One of the world’s northernmost nations, Finland is the most densely forested country in Europe.
Finland is part of Scandinavia, a geographical region in northern Europe, and shares land borders with Norway, Sweden, and Russia. The Baltic Sea borders the country to the south and southwest. The coastline in this part of the country is speckled with nearly 180,000 small islands. Finland’s remote northern province, known as Lapland, sits above the Arctic Circle.
The Finnish landscape is mostly flat, though the Scandinavian Mountains stretch into the northwestern part of the country. Finland is heavily forested, with over 70 percent of the country covered by thick woodlands. Called “land of a thousand lakes,” Finland actually has 187,888 of them.
PEOPLE & CULTURE
A majority of the people living in Finland were born and raised in the country, and nearly 90 percent of the population speaks Finnish. Finland is also home to the Sami, a herding people once known as the Lapps. They live in Lapland, where they herd reindeer.
Many Finnish cultural customs reflect its forested landscape. While other European cultures historically viewed forests as dark and threatening, the Finns see forests as places of shelter and adventure. Today, many Finns have second homes in the woods to escape city life.
Another popular Finnish tradition is taking a sauna—steaming in a superheated room—and then jumping into an icy lake. The country of some five million people is home to about 1.5 million saunas. Much of the population has saunas in their home, and many big companies have saunas for their employees. Finnish saunas are almost always constructed with wood from birch trees.
Finns pride themselves as being the global capital of heavy metal music. They boast more than 50 metal bands per 100,000 people—that’s more metal bands per person than any other country in the world. The country hosts a number of metal music festivals every year, mostly during the summer.
Finland is located so far north that much of the country receives nearly 24 hours of sunlight during the summer. But the winters are freezing and start in December and can last until May, with 24-hour sunless nights. The northern lights, or aurora borealis, can be seen in the Lapland region of Finland regularly in the fall, winter, and spring.
Lapland is home to Finland’s largest national parks. Nearly 30 percent of the region is protected by the government, and the barren landscape is occupied mostly by reindeer and the Sami people.
Finland’s forests are primarily filled with Scots pine, Norway spruce, and birch blanket trees. Brown bears, elk, gray wolves, wolverines, and lynx (the only wild cat species in the country) all roam the woods. Finland’s coastal islands are home to numerous species of seabirds, like the Arctic tern and black-backed gull.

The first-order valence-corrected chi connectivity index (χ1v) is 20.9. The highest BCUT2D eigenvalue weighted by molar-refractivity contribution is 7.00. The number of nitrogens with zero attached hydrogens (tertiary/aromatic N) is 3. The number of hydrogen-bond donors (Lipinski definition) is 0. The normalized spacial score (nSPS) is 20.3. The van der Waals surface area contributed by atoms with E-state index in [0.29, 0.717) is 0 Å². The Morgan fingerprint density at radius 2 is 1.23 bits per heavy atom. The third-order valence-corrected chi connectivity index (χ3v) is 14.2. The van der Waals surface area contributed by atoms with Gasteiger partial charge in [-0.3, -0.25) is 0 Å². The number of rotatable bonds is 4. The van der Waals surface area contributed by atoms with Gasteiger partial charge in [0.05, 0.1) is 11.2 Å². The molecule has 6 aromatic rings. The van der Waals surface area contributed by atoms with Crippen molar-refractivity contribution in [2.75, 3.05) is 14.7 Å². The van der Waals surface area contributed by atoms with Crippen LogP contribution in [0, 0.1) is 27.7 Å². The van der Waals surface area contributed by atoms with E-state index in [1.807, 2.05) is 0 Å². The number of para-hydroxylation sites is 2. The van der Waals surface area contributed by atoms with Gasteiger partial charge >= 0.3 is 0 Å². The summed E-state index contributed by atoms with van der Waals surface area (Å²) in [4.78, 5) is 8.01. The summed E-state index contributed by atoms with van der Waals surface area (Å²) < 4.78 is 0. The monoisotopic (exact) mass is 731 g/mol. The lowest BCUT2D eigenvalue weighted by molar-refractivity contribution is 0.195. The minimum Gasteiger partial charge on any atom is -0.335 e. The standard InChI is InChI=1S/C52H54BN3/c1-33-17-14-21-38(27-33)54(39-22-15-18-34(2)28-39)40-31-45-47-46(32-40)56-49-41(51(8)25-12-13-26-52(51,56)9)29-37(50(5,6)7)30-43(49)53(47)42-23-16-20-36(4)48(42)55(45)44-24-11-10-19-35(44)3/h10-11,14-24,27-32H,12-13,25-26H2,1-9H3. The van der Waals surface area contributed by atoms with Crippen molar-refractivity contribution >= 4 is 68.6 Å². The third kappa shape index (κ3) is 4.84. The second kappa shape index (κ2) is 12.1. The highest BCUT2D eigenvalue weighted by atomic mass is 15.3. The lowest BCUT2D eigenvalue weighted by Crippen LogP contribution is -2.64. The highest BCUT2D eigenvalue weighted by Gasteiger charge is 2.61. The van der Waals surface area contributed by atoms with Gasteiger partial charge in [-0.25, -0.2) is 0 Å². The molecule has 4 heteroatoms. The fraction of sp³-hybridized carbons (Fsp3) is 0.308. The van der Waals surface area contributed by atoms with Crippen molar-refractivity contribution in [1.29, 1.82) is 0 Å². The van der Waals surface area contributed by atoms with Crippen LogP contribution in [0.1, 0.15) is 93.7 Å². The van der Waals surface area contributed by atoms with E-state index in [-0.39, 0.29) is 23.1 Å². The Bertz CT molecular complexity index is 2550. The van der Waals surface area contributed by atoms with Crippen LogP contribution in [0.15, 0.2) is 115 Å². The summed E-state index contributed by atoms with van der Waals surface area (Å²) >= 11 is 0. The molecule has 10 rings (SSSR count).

Ducks and other waterfowl live in the thousands of lakes scattered throughout the country. The endangered Saimaa ringed seal, one of just three lake seal species in the world, is found only in the Saimaa lake system of southeastern Finland.
Finland is a parliamentary republic. The parliament (called Eduskunta) is the legislative branch of the government; it’s led by a president, who—along with parliament members—is elected by the public. The president appoints a prime minister to lead the cabinet, which is the executive branch. The prime minister is the head of the government, but the president is the head of the armed forces. In 2003, Finland made history when both their president and prime minister were women, the first time that had happened in Europe.
Finland had been one of the best-performing economies in Europe before 2009, but recently an aging population has slowed down the exchange of goods and money in the country. Currently over 75 percent of the labor force works in the service industry, such as in hotels and restaurants. The country’s top business is manufacturing, particularly in the wood, metals, and electronics industries.
The first inhabitants of present-day Finland arrived about 9,000 years ago. Those early people were the ancestors of Lapland’s current Sami herders.
For much of the Viking era (A.D. 793–1066), many countries fought for control of Finland. During this time, the Finns supplied furs to Vikings, who passed through the country on their way to Russia. When the Viking era ended in the 11th century, both the Russians and the Swedes tried to claim Finland. The conflict between Russia and Sweden evolved into a religious rivalry, resulting in the pope—the head of the Catholic Church—declaring Finland a Swedish territory in 1120. Finland remained a part of Sweden until 1809, when Russia won control of the country.
More than a hundred years later, in 1917, Finland finally declared independence from Russia after the Russian Revolution, when Russian citizens overthrew their leader to form an elected government. Finland has remained an independent country ever since.